The Curse of An Immigrant

I don’t belong anywhere.

I’ve been struggling with my life in London lately. After three years of adventures, I’m tired of sitting on a bus for forty minutes to travel two miles to work every morning, of dodging tourists and their umbrellas at lunchtime, and most of all, I’m really, really tired of the weather.

I’ve been seriously re-evaluating my life. What have I accomplished in three years in London? What do I like about my life here? What could I do without? How do I feel about the idea of buying a house in a suburb of London with a hypothetical boyfriend five years into the future? (It’s never going to happen, but bear with me here.)

Somehow, I’m simultaneously madly in love with my life here and totally exhausted by the whole thing.

I made a pros and cons list of reasons to stay in London and it only confused me more. Because here’s the deal: I don’t know where home is anymore.

The list of things I love about London is a mile long. There aren’t that many things I dislike, but they’ve been weighing me down lately. The rain, the grey skies, the never-ending crowds everywhere, the fact that my professional opportunities here are virtually non-existent, just like the odds of meeting an interesting boy who’s not either a total weirdo (who sends a girl a photo collage after two dates??) or a total douchebag (no one forgets to tell the girl they’re trying to date that they got back together with their ex!).

So where else do I go?

I love going home to France to see my family, but I have no desire to live there.

If someone handed me a US work visa on a silver platter tomorrow, I would probably jump on a plane without looking back. But I also can’t help but think about how far away I’d be from so many of my friends and from my family. There’s also the huge list of European countries I haven’t visited yet, and the luxurious health insurance and vacation days I’d be leaving behind. These are things I didn’t use to mind when I lived in LA, but four years in Europe have changed me. Does that mean I wouldn’t be happy there? I think I’d be willing to take the risk, but sponsorships in the TV industry are about as frequent as unicorns in the wild, so none of my doubts matter much.

I don’t speak any other languages, so every other country is pretty much out of the question, no matter how tempting it’d be to start over somewhere new and sunny. (Sunny being the key word here.)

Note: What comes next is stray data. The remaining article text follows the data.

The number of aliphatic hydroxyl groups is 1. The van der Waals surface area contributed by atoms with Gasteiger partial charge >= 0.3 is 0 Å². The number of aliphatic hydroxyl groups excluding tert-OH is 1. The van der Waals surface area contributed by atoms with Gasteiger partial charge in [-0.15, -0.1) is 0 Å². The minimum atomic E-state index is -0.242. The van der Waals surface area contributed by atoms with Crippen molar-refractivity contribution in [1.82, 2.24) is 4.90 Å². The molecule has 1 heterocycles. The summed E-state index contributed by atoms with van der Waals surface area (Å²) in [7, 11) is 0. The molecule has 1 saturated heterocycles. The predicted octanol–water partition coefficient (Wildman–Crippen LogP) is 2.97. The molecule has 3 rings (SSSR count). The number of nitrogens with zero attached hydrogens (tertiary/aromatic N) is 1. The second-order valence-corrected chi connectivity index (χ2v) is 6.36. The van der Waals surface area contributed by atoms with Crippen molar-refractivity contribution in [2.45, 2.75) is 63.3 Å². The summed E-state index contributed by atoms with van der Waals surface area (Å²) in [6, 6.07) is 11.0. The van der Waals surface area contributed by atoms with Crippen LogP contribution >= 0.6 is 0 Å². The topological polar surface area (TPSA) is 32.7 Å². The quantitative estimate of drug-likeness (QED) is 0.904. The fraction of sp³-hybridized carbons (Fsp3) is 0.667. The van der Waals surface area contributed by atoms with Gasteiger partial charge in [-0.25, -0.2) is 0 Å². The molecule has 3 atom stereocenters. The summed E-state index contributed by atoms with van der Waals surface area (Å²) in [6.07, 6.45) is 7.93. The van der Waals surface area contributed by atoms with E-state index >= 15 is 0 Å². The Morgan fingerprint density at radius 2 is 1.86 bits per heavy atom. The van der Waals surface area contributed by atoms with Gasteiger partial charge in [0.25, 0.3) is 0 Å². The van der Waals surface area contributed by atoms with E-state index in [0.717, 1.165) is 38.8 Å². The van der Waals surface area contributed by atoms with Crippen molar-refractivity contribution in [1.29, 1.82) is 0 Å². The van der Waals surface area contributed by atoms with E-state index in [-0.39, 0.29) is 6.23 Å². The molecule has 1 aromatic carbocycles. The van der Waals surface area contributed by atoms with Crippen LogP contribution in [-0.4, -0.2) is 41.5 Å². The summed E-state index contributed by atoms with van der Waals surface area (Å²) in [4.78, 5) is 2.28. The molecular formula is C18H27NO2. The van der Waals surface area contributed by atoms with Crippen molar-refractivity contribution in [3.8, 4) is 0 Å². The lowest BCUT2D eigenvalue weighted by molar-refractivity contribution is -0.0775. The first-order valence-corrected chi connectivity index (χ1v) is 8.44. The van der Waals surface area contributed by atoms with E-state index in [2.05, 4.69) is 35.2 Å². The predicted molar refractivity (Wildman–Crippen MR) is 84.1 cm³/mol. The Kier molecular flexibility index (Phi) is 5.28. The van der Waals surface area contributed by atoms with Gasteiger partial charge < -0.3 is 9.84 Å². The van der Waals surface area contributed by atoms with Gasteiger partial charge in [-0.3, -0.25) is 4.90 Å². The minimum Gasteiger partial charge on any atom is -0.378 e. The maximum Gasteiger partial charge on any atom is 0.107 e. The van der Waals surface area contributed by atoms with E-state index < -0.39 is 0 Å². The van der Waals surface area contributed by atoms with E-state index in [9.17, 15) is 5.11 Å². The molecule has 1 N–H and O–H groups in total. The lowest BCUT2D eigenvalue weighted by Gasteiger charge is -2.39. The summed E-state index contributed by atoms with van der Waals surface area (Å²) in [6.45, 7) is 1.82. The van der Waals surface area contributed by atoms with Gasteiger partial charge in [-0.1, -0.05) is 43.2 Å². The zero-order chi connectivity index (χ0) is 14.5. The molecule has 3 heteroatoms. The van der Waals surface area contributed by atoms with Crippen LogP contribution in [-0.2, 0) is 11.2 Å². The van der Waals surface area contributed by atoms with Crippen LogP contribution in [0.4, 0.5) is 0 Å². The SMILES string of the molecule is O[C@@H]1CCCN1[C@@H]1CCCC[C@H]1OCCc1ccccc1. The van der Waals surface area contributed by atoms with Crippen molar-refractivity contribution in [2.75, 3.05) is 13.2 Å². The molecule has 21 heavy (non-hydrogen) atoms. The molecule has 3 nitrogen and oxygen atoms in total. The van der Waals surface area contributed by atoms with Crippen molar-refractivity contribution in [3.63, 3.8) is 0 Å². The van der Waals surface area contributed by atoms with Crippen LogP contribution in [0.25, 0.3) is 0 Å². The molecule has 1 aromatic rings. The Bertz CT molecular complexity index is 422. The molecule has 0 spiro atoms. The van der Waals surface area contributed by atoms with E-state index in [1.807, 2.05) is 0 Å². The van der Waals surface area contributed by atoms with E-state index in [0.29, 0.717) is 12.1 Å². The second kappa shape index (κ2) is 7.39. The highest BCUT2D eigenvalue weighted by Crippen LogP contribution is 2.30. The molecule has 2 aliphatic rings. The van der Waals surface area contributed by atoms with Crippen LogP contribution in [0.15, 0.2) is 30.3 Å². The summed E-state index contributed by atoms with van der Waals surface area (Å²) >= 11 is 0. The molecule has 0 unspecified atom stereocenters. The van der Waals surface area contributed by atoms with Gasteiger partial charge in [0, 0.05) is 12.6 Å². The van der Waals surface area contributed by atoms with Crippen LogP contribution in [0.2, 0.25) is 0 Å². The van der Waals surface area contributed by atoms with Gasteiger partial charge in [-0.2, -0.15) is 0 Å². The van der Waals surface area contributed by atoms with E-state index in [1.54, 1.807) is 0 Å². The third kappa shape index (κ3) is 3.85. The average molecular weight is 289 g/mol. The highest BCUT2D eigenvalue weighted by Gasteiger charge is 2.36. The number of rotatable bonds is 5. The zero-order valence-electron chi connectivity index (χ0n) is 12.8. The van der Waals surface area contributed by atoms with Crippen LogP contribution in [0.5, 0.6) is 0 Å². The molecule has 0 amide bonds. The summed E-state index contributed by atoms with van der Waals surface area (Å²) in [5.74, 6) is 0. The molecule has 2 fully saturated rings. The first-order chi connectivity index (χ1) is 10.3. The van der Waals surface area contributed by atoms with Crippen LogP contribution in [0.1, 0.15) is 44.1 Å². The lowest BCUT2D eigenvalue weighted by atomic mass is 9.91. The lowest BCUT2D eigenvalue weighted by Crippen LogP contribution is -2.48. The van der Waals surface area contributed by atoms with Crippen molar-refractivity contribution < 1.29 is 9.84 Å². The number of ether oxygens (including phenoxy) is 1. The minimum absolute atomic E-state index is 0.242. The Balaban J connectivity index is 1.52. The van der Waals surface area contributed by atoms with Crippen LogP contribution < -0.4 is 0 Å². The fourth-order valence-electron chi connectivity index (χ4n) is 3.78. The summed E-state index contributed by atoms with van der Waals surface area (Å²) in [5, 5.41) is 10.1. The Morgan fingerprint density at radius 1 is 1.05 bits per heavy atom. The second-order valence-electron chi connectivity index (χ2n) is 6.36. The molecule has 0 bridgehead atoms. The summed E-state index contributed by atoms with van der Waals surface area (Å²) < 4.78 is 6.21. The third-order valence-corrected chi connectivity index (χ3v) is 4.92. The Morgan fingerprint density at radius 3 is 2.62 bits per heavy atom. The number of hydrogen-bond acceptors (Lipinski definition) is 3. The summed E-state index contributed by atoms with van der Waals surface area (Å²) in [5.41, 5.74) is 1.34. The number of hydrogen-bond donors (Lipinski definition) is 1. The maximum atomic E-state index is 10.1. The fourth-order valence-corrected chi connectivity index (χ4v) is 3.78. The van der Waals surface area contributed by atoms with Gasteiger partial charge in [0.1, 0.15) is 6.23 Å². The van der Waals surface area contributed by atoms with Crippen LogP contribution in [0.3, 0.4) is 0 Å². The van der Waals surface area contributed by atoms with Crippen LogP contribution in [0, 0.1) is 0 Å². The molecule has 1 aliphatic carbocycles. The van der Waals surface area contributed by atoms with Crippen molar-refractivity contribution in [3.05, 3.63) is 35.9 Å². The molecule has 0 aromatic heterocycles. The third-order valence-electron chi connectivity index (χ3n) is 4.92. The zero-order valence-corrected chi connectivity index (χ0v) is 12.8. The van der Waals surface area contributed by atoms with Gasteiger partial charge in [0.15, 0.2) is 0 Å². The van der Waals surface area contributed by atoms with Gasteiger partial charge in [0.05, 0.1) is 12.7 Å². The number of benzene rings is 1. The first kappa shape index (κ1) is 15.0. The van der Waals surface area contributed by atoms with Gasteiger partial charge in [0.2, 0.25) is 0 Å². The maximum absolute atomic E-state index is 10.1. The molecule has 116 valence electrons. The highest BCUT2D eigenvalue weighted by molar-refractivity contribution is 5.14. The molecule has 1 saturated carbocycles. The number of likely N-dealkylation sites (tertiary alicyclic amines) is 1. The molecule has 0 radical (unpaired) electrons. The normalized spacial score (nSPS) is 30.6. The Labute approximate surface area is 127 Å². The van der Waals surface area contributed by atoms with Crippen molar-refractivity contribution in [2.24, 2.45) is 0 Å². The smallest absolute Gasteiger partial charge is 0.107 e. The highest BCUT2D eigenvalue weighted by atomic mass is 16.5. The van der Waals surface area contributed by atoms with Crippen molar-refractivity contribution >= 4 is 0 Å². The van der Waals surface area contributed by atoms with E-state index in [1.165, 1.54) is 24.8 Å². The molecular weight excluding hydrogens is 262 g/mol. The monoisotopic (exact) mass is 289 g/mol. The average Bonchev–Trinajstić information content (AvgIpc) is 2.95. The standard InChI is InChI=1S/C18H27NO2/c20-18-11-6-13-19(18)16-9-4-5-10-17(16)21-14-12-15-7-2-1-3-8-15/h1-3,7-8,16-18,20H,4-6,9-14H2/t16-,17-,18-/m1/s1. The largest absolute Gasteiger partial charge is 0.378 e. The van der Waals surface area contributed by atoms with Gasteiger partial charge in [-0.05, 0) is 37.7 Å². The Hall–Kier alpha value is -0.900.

The truth is no matter where I go, I’m going to miss people and places and things. There’s no such thing as the “right” country for me. I’ve fallen in love with too many cities and cultures and lifestyles and my heart has become a jigsaw puzzle that’s always short a few pieces.

Travelling around Europe definitely helps with the homesickness, but I’m only delaying the inevitable. I looked around my bedroom the other day and wondered how many suitcases I would need to pack up all my stuff. And honestly, if England turned into a tropical island overnight, I would probably be happy to settle down here. But it turns out sunshine is at the top of my list of requirements for “places where I want to live” and this has become a major issue.

It’s funny how the things you want change over time. I’ve been surprising myself lately. I stopped drinking coffee. I meditate. I don’t like buying clothes in chains stores anymore. I can nap on planes. I give up watching a show if I don’t like it. I can tolerate kids if I’m related to them. Dating doesn’t scare me anymore. I’ve come to terms with all these things. So I know myself well enough to acknowledge that it’s time for a change.

I guess that for a lot of people, that would mean getting a new job or ending a relationship or moving to a different neighborhood. My kind of change is a little bit more dramatic. It’s exciting, too. Five years ago, I couldn’t have imagined this life for myself. So who knows where I’ll be in five years?

I’m not going to lie: I can’t wait to find out.

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